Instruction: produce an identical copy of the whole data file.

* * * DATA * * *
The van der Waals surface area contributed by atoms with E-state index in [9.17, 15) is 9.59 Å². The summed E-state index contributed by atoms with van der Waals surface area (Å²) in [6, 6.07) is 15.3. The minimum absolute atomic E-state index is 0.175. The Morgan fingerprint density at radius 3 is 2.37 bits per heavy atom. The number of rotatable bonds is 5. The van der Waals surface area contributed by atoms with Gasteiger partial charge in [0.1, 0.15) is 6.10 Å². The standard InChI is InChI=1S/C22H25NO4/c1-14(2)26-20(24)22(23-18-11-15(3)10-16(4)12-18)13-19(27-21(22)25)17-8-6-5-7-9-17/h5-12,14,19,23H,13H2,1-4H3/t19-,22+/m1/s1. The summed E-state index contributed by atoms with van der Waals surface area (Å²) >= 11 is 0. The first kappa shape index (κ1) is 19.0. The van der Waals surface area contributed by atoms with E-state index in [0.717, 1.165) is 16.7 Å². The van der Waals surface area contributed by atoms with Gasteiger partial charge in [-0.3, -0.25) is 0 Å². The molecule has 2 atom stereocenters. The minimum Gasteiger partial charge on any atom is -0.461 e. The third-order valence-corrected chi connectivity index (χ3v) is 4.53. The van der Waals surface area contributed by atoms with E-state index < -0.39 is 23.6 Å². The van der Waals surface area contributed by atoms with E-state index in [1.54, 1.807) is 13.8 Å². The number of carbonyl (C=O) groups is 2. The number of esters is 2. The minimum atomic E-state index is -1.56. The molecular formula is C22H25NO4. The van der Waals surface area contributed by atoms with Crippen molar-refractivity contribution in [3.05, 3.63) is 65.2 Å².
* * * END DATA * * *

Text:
The van der Waals surface area contributed by atoms with E-state index in [9.17, 15) is 9.59 Å². The summed E-state index contributed by atoms with van der Waals surface area (Å²) in [6, 6.07) is 15.3. The minimum absolute atomic E-state index is 0.175. The Morgan fingerprint density at radius 3 is 2.37 bits per heavy atom. The number of rotatable bonds is 5. The van der Waals surface area contributed by atoms with Gasteiger partial charge in [0.1, 0.15) is 6.10 Å². The standard InChI is InChI=1S/C22H25NO4/c1-14(2)26-20(24)22(23-18-11-15(3)10-16(4)12-18)13-19(27-21(22)25)17-8-6-5-7-9-17/h5-12,14,19,23H,13H2,1-4H3/t19-,22+/m1/s1. The summed E-state index contributed by atoms with van der Waals surface area (Å²) >= 11 is 0. The first kappa shape index (κ1) is 19.0. The van der Waals surface area contributed by atoms with E-state index in [0.717, 1.165) is 16.7 Å². The van der Waals surface area contributed by atoms with Gasteiger partial charge in [-0.3, -0.25) is 0 Å². The molecule has 2 atom stereocenters. The minimum Gasteiger partial charge on any atom is -0.461 e. The third-order valence-corrected chi connectivity index (χ3v) is 4.53. The van der Waals surface area contributed by atoms with E-state index < -0.39 is 23.6 Å². The van der Waals surface area contributed by atoms with E-state index in [1.54, 1.807) is 13.8 Å². The number of carbonyl (C=O) groups is 2. The number of esters is 2. The minimum atomic E-state index is -1.56. The molecular formula is C22H25NO4. The van der Waals surface area contributed by atoms with Crippen molar-refractivity contribution in [3.05, 3.63) is 65.2 Å².